shepperson_BPchurch03

Oddly, Second Presbyterian of Greenville—the church that Dr. Shepperson left—later became one of the founding churches of the PCA, in 1973, and it was not until 1982 when the Augusta Street church also joined the PCA, as part of the Joining and Receiving of the Reformed Presbyterian Church, Evangelical Synod (RPCES).

From the Memorial read at the 144th RPCES General Synod:

Dr. Shepperson was among those who very early sensed the rising tide of unbelief in his own Presbyterian denomination and took a strong stand against it. It was under his leadership that there was formed a new Presbyterian church in his own city of Greenville, South Carolina, completely separated from apostasy, which church has grown to be one of the largest and most influential churches of our Synod.

Dr. Shepperson was an able and faithful preacher of the Word of God. He possessed a sense of humor that often brightened and enlivened his messages. This he did not lose even in that period of ill health that preceded his death. Many of us can testify to the rich blessing of his ministry from our own pulpits. Those of us who knew him intimately can also testify to his deep devotion to his Lord and to the consequent blessing always experienced in fellowship with him.

We are all aware of the fact that our loss is his great gain. We know that for him to depart this earthly life was to immediately be with Christ, which is far better. We believe that he could honestly echo the words of the great apostle, “to me to live is Christ, and to die is gain.”

Dr. Shepperson had three sons, two of whom entered the ministry, and a daughter. Flournoy Shepperson, Jr. was ordained in the BPC and later came into the RPCES. He pastored churches in Baltimore, Washington, D.C., Pittstown, PA, Savannah, GA, Durham, NC and Tampa, FL. Dr. Shepperson’s son Sam was also ordained in the BPC and later affiliated with the PCA. He had a long pastorate in Arkansas and is now honorably retired. It was Sam who so graciously provided the news clipping and photograph of his father.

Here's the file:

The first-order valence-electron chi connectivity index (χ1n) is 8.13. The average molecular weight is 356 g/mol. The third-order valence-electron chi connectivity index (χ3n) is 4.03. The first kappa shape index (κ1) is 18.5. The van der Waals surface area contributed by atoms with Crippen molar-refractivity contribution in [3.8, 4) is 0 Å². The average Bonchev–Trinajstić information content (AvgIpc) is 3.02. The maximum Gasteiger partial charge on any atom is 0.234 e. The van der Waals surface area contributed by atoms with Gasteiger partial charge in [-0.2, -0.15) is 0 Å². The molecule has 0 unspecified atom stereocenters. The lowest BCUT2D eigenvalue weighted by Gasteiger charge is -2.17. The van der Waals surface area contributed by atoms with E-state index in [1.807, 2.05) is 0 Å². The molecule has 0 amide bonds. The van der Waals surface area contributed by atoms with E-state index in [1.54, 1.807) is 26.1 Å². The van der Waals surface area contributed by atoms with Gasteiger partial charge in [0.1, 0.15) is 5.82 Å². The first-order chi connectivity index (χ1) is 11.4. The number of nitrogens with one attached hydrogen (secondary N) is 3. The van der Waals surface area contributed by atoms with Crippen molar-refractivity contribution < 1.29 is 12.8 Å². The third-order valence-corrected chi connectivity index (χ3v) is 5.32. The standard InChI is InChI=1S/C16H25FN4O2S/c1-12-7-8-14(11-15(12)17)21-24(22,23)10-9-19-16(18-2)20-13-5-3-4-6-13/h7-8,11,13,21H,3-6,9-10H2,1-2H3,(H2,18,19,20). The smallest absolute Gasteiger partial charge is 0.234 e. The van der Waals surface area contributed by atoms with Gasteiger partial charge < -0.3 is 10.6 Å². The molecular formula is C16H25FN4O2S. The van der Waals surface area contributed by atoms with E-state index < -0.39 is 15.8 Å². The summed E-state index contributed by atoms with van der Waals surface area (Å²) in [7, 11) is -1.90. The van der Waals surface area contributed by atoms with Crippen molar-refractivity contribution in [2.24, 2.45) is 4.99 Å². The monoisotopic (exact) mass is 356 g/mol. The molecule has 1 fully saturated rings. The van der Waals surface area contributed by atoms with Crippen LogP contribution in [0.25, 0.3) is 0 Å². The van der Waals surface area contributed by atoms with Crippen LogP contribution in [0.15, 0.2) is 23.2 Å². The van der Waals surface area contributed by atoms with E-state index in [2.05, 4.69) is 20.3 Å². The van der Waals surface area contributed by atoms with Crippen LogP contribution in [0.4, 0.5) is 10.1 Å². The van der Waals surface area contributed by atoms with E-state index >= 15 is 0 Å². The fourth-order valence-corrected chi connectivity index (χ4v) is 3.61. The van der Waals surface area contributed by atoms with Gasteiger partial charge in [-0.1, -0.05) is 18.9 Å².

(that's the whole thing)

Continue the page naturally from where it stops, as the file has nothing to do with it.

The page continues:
Words to Live By: The Church is blessed with many faithful pastors. Sometimes it is easy to focus on the relative few who stray in doctrine or practice, and we forget to praise God for how He works through those who remain faithful and steadfast year after year. We are engaged in a great spiritual battle, and your pastor is on the front lines. Remember to pray for him.

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As Francis Schaeffer said, in the Kingdom of God, there are no little people. Rev. and Mrs. M.A. Pearson were two selfless servants in God’s vineyard, unknown to most, who labored in near poverty in order to bring the good news of Jesus Christ to the Cherokee nation. 

Missionary to Cherokees Called Home to Be With Lord

Mr. & Mrs. Manford Alpheus PearsonThe Rev. M. A. Pearson, minister in the Bible Presbyterian Church and missionary for many years to the Cherokee Indians in Oklahoma, went to be with the Lord on Friday, May 6, 1955.

Mr. Pearson worked among the Cherokee Indians as a missionary from 1911 until his retirement in 1953.

Manford Alphaeus Pearson was born in Waverly, Kansas, June 26, 1876, graduated from Coe College, Cedar Rapids, Iowa, in 1903, and from Princeton Theological Seminary in 1906. From his graduation from Princeton until he entered the mission field, he was a local pastor, having been ordained by the Presbytery of Neosho (PCUSA), on September 19, 1906, whereupon he served as Stated Supply from 1906-1907 for PCUSA churches in Altamont and Mound Valley, Kansas. From 1907 to 1910, he served other PCUSA churches throughout Kansas, in Chetopa, Toronto, Liberal, Seiling and Helena. Finally, in 1911, he began his life’s work with the Cherokee Indians, working initially under the auspices of the PCUSA’s Board of Home Missions. laboring with the Cherokee Indian Mission in Oklahoma.

Rev. Pearson withdrew from the Presbyterian Church in the U.S.A. in 1922 due to the prevailing modernism of the denomination. From 1922-1939, he continued his work with the Cherokee by associating with the Gospel Missionary Union out of Kansas City, Missouri. He was later received by the Presbytery of Philadelphia, of the Presbyterian Church of America (later the OPC), on November 2, 1936, and subsequently was among those who in 1938 left to form the Bible Presbyterian Synod.

Mr. Pearson, during the last few years of his ministry with the Cherokees, translated parts of the Old Testament, then the Gospel of John, and later the New Testament into their language. The Cherokees had the Bible, but their copies were wearing out and the Bible Society did not plan to print more. Moreover, there were some 400 errors in the translation. For these reasons, Mr. Pearson made the new translation in Cherokee.